Adopting Socio-technical Concepts for Eliciting Groupware Requirements in the Educational Environment

AUTHOR

Alan Hogarth (UK)

ABSTRACT

Group working and its sister technology groupware are currently gaining favour in the manner in which organisations conduct their activities. However, organisations tend to view groupware as a technical product to solve a technical problem and pay scant regard to the social, cultural and ethical requirements of introducing groupware to their organisation or institution. Moreover, there has been minimal research into the social and cultural effects of introducing Groupware technology. Neither has there been much interest in developing a framework or approach that would take such social, cultural and ethical requirements into account. However there is in one body of research called Social Informatics whose concepts, if utilised properly, may be able to alleviate some of the aforementioned problems. This paper will consider how group computing, facilitated by groupware, can be introduced into the educational environment. The paper will also discuss whether adapting some of the concepts advocated by Social Informatics, specifically those pertaining to Socio-Technical development approaches, can alleviate some of the aforementioned problems of introducing Groupware into the educational environment. In order to enhance this process a case study survey conducted by the author will be discussed.

Initially the role of group working and groupware in business and education is discussed. Consideration will be given to the importance of social and cultural aspects as well as technological ones when introducing groupware. To this end a discussion of Social Informatics will be undertaken with a view to using aspects of this approach to aid in the implementation of a groupware system. Specifically socio-technical design approaches such as those advocated by authors in the field will be considered. Further the findings of a survey undertaken by the author with several groups of students from Glasgow Caledonian University will be discussed. Based on the findings in the literature and the results of his survey the author will propose an initial approach for introducing groupware into the educational environment.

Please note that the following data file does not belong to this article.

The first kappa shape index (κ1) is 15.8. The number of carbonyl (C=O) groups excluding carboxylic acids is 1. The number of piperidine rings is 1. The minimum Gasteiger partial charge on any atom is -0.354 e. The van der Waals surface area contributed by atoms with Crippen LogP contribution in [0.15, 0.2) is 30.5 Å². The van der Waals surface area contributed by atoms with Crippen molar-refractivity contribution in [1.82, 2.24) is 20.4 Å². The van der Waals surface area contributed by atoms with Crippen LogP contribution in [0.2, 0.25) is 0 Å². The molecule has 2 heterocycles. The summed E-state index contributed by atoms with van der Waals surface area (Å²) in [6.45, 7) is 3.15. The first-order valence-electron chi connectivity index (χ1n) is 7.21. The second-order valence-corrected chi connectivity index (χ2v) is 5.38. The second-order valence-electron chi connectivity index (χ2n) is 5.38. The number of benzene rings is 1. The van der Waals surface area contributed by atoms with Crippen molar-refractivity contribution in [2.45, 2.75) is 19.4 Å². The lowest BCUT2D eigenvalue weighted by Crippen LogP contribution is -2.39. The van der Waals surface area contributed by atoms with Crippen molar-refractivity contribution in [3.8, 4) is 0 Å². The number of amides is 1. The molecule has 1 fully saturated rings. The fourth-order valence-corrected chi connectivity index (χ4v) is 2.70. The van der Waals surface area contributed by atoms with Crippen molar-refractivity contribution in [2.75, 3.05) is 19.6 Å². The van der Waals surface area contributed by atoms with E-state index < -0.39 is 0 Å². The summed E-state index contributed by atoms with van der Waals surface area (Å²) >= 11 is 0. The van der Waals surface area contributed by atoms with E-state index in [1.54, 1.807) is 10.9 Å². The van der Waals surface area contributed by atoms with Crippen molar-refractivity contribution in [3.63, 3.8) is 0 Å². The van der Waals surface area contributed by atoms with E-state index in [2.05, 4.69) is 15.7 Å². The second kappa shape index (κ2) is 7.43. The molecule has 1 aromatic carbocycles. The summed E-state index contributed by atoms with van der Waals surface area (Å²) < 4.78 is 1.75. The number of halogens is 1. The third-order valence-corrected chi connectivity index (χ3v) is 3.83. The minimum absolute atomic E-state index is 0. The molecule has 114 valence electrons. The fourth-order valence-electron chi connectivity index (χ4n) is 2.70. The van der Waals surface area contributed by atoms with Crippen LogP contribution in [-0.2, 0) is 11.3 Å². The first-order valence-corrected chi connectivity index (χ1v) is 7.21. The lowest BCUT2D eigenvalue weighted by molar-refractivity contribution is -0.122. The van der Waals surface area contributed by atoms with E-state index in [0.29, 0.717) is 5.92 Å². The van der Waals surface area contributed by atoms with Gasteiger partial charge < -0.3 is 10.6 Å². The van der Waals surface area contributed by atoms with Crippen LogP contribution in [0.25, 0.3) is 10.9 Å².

Social Informatics is an area of study that considers the social aspects of introducing Information and Communications Technology (ICT) into an organisation. Such research includes the roles of ICT in social and organisational change and the way that the social organisation of information technologies are influenced by social forces and social practices. Social Informatics studies’ aim to ensure that technical research agendas and system designs are relevant to peoples lives. The key word is relevance, ensuring that technical work is socially driven rather than technology driven. Social informatics also refers to the interdisciplinary study of the design, uses and consequences of ICTs that takes into account their interaction with institutional and cultural contexts.

This definition of social informatics helps to emphasise that ICTs do not exist in social or technological isolation. Their cultural and institutional contexts influence the ways in which they are developed, the kinds of workable configurations that are proposed, how they are implemented and used and the range of consequences that occur for organisations and other social groupings such as universities.